(a film review by Mark R. Leeper)

CAPSULE: Writer and director Andy Abrahams Wilson looks at the spread of and effects of Lyme Disease in the United States. He examines the controversy of whether chronic Lyme Disease actually exists and looks at the financial and political interests aligned in not recognizing the disease. We meet some of the sufferers and the doctors who risk their careers to treat the disease. The film is certainly not unbiased, but allows those who do not believe in the disease to give their reasons. Rating: low +2 (-4 to +4) or 7/10

As recounted in UNDER OUR SKIN, Lyme Disease is a bacterial infection that can result from the bite of a deer tick. Ticks are a reservoir for a spiral-shaped bacteria called Borrelia. In its early stages it can cause rashes, joint problems, and symptoms like influenza. In most cases antibiotics can cure the disease in a matter of weeks. But cases of the disease have spread across the continental United States, with some cases in all states with the exception of Hawaii. Making matters worse, there may be a much longer-term chronic Lyme Disease. Whether chronic Lyme exists or not and what are its symptoms is the subject of intense disagreement. That controversy is the topic of director/writer/producer Andy Abrahams Wilson's documentary UNDER OUR SKIN. The case for the existence of chronic Lyme Disease seems a strong one, based on this documentary, but this review will not take sides.

In many (alleged?) cases chronic Lyme Disease is painful and debilitating. Frequently it is associated with fever, extreme joint pain, muscle pain, headaches, and stiff neck. Complicating the matter is the fact that diagnostic tests have very poor accuracy--around 50%. The infection rate is growing and widespread. But the medical community claims that there is not enough evidence. The film examines this controversy and many of its aspects. Wilson makes a case that the insurance industry is fighting the recognition of chronic Lyme for what are claimed to be medical reasons but which are also very strong financial reasons. If chronic Lyme is accepted as a serious disease, insurance companies will be obliged to carry the financial burden of treatments. The insurance companies are interlocked with the medical community that has a hard time finding evidence of the disease and is denying what evidence is available. Symptoms claimed to be arising from chronic Lyme are being attributed to other causes including psychosomatic problems.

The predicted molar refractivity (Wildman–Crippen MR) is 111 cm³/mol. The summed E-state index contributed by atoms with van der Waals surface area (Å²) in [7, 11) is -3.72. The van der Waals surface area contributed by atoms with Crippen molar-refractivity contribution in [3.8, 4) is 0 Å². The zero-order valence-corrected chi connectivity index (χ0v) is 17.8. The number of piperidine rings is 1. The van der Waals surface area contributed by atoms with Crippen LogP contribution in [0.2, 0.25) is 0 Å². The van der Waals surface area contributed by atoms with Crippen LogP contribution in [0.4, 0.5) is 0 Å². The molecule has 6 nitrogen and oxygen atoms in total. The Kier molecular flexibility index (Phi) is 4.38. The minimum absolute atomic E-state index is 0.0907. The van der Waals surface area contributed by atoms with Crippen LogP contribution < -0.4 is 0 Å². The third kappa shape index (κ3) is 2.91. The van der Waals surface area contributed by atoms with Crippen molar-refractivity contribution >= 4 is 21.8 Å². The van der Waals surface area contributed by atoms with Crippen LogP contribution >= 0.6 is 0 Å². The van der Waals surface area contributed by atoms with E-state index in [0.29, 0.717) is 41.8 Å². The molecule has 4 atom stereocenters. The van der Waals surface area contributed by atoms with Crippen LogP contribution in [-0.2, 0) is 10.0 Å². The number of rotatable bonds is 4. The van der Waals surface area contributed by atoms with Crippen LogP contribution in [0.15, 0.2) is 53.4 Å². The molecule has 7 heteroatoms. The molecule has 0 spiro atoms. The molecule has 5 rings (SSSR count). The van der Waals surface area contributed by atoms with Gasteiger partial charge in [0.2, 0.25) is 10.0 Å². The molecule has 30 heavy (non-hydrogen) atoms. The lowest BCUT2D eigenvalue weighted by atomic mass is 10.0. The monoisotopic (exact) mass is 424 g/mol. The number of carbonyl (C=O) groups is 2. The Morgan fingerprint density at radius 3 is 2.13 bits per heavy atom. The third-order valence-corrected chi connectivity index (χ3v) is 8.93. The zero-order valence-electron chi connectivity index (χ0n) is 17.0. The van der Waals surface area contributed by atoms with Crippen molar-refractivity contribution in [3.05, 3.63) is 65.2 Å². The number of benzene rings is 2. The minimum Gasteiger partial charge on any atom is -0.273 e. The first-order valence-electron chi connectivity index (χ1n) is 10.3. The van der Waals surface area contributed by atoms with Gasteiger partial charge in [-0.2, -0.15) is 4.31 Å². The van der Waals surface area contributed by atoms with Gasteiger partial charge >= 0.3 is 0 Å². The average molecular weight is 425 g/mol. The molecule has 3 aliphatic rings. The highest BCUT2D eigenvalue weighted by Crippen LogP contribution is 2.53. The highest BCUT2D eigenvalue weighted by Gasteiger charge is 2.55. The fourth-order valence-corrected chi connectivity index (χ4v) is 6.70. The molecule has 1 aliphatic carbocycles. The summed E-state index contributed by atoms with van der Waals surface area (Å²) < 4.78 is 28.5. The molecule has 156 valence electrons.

It is hard to deny that the people who believe they are victims of this disease are suffering, and the cause appears to be chronic Lyme. The film tells us the story of six victims of the disease. Doctors are treating patients do seem to be getting positive results. However, these doctors also face losing their license to practice and also face very large lawsuits. One such doctor is Dr. Charles Ray Jones, who has treated 10,000 children for Lyme Disease. He was charged by the Connecticut State Medical Board with unprofessional conduct. A legal defense fund funded in large part by his patients was established to pay his legal fees.

Some issues probably should have at least been mentioned. If Lyme Disease is distributed across the country, it must be fairly common in Canada also. If Canadian doctors accept the chronic form exists, that would be a powerful endorsement for the filmmakers' point of view. If they themselves doubt that the chronic form exists, they do so for medical rather than monetary reasons. Dr. Jones's treatments appear to be effective, but to what extent does that prove his diagnosis? One cure can work for many different causes.

This is a good science documentary about a problem that does not get much press. It even manages to have a hopeful ending rooted in recent discoveries about Lyme Disease. This film raises disturbing questions--not just those related to the disease itself but also broader questions of the conflicts of interest across the insurance and medical community. These issues need to be understood and possibly remedied. I rate UNDER OUR SKIN a low +2 on the -4 to +4 scale or 7/10.

Film Credits: http://us.imdb.com/title/tt1202579/

What others are saying: http://www.rottentomatoes.com/m/under_our_skin/

					Mark R. Leeper
					Copyright 2009 Mark R. Leeper